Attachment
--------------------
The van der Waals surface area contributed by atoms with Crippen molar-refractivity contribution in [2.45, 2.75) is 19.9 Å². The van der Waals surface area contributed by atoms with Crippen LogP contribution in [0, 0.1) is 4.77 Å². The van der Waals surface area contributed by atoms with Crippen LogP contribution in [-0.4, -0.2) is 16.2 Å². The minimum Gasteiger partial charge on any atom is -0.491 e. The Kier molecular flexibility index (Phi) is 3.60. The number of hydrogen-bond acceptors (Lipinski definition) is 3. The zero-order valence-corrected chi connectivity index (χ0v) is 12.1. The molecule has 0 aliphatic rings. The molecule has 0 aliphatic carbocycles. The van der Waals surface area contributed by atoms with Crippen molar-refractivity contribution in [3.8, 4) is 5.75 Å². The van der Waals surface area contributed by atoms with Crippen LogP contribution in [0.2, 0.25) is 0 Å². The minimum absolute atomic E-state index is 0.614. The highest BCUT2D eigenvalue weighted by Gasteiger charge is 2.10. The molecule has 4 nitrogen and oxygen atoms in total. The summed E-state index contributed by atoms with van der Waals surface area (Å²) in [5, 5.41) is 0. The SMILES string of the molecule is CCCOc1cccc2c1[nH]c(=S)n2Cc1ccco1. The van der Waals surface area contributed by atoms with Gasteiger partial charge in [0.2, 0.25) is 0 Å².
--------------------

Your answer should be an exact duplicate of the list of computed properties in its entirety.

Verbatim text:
The van der Waals surface area contributed by atoms with Crippen molar-refractivity contribution in [2.45, 2.75) is 19.9 Å². The van der Waals surface area contributed by atoms with Crippen LogP contribution in [0, 0.1) is 4.77 Å². The van der Waals surface area contributed by atoms with Crippen LogP contribution in [-0.4, -0.2) is 16.2 Å². The minimum Gasteiger partial charge on any atom is -0.491 e. The Kier molecular flexibility index (Phi) is 3.60. The number of hydrogen-bond acceptors (Lipinski definition) is 3. The zero-order valence-corrected chi connectivity index (χ0v) is 12.1. The molecule has 0 aliphatic rings. The molecule has 0 aliphatic carbocycles. The van der Waals surface area contributed by atoms with Crippen molar-refractivity contribution in [3.8, 4) is 5.75 Å². The van der Waals surface area contributed by atoms with Crippen LogP contribution in [0.2, 0.25) is 0 Å². The minimum absolute atomic E-state index is 0.614. The highest BCUT2D eigenvalue weighted by Gasteiger charge is 2.10. The molecule has 4 nitrogen and oxygen atoms in total. The summed E-state index contributed by atoms with van der Waals surface area (Å²) in [5, 5.41) is 0. The SMILES string of the molecule is CCCOc1cccc2c1[nH]c(=S)n2Cc1ccco1. The van der Waals surface area contributed by atoms with Gasteiger partial charge in [0.2, 0.25) is 0 Å².